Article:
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Queen delivers Commonwealth Day speech hours before Harry, Meghan tell-all interview

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Queen Elizabeth touted “remarkable” progress made in the fight against COVID-19 and the need for “unity” during trying times in her Commonwealth Day address just hours before Oprah Winfrey’s impending interview with Prince Harry and his wife, Meghan.

The interview is set to air Sunday evening in Canada, and on Monday in the U.K. Her annual holiday speech made no mention of the interview, or of her husband, Prince Philip, who was recently transferred out of a cardiac hospital to a private facility on Friday following a successful heart procedure.

The Queen did, however, commend the “stirring examples of courage, commitment and selfless dedication” demonstrated during the ongoing pandemic, lauding front-line workers for their public services.

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“We have also taken encouragement from remarkable advances in developing new vaccines and treatments,” she said.

This year’s Commonwealth Day will come several weeks after the British government announced it would begin amping up COVID-19 vaccinations with the goal of giving every adult their first dose by July 31 — one month earlier than its previous target.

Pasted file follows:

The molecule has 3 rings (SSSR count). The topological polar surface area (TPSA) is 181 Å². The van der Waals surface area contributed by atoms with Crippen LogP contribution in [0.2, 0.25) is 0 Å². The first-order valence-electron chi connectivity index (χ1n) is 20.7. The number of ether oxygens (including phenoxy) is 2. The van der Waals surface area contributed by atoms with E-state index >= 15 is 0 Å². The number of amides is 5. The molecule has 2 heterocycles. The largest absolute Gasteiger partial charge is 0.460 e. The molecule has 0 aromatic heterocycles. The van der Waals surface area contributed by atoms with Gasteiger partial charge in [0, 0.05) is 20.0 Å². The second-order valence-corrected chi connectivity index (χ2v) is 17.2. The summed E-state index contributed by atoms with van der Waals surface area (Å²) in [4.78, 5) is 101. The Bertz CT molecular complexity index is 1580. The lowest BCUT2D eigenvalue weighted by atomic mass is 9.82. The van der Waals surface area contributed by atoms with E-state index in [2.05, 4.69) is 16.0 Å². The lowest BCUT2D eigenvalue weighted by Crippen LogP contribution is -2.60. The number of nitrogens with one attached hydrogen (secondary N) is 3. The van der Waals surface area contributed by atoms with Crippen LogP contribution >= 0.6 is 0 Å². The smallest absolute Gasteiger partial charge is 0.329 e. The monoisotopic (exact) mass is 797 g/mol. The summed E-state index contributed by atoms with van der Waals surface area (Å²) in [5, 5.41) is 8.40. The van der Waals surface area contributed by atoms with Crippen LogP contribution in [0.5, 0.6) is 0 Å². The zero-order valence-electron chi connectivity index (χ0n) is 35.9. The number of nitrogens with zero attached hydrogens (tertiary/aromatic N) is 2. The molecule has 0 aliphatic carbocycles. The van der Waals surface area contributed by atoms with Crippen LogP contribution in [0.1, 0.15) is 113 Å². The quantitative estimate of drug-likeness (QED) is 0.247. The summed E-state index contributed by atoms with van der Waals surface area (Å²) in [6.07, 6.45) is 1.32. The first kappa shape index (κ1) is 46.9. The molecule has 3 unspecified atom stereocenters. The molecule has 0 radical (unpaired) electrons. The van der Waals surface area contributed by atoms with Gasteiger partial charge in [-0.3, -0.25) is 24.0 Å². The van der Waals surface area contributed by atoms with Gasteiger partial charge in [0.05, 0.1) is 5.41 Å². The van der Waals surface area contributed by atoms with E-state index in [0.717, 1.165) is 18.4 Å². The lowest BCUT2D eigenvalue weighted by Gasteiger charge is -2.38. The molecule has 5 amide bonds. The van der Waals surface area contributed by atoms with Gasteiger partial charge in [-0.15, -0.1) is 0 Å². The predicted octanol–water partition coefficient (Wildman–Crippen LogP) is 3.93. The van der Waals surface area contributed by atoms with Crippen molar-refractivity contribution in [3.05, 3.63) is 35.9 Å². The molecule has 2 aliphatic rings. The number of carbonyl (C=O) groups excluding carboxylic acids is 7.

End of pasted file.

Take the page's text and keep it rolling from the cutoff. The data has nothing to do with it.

To date, 22,213,112 people in the U.K. have received their first dose of either the Pfizer-BioNtech or AstraZeneca vaccines. According to the U.K. government’s most recent data, the country’s population is just under 67 million, with people aged 65 years and up accounting for 12.4 million of Britain’s population.

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These numbers are good news for Britons, many of whom have been reporting feelings of intense loneliness as the U.K. looks to “cautiously but irreversibly” move out of lockdown and allow children to return to school this month.

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“We are now travelling on a one-way road to freedom,” U.K. Prime Minister Boris Johnson said at a televised news conference in February.

The Queen also focused on new emerging technologies that have made it easier to connect with friends and loved ones online, remarking on the “unusual experience” of this year.

“In our everyday lives, we have had to become more accustomed to connecting and communicating via innovative technology — which has been new to some of us — with conversations and communal gatherings, including Commonwealth meetings, conducted online, enabling people to stay in touch with friends, family, colleagues and counterparts, who they have not been able to meet in person,” she said.

Despite the ongoing pandemic, the Queen spoke of a “renewed sense of closeness and community” brought about by connecting through technology.

“Increasingly, we have found ourselves able to enjoy such communication, as it offers an immediacy that transcends boundaries or division, helping any sense of distance to disappear,” she said.

“The testing times experienced by so many have led to a deeper appreciation of the mutual support and spiritual sustenance we enjoy by being connected to others.”

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Looking forward, the Queen said maintaining relationships was the key to a “sustainable and more secure” future, “so that the nations and neighbourhoods in which we live, wherever they are located, become healthier and happier places for us all.”

— With files from The Associated Press

© 2021 Global News, a division of Corus Entertainment Inc.

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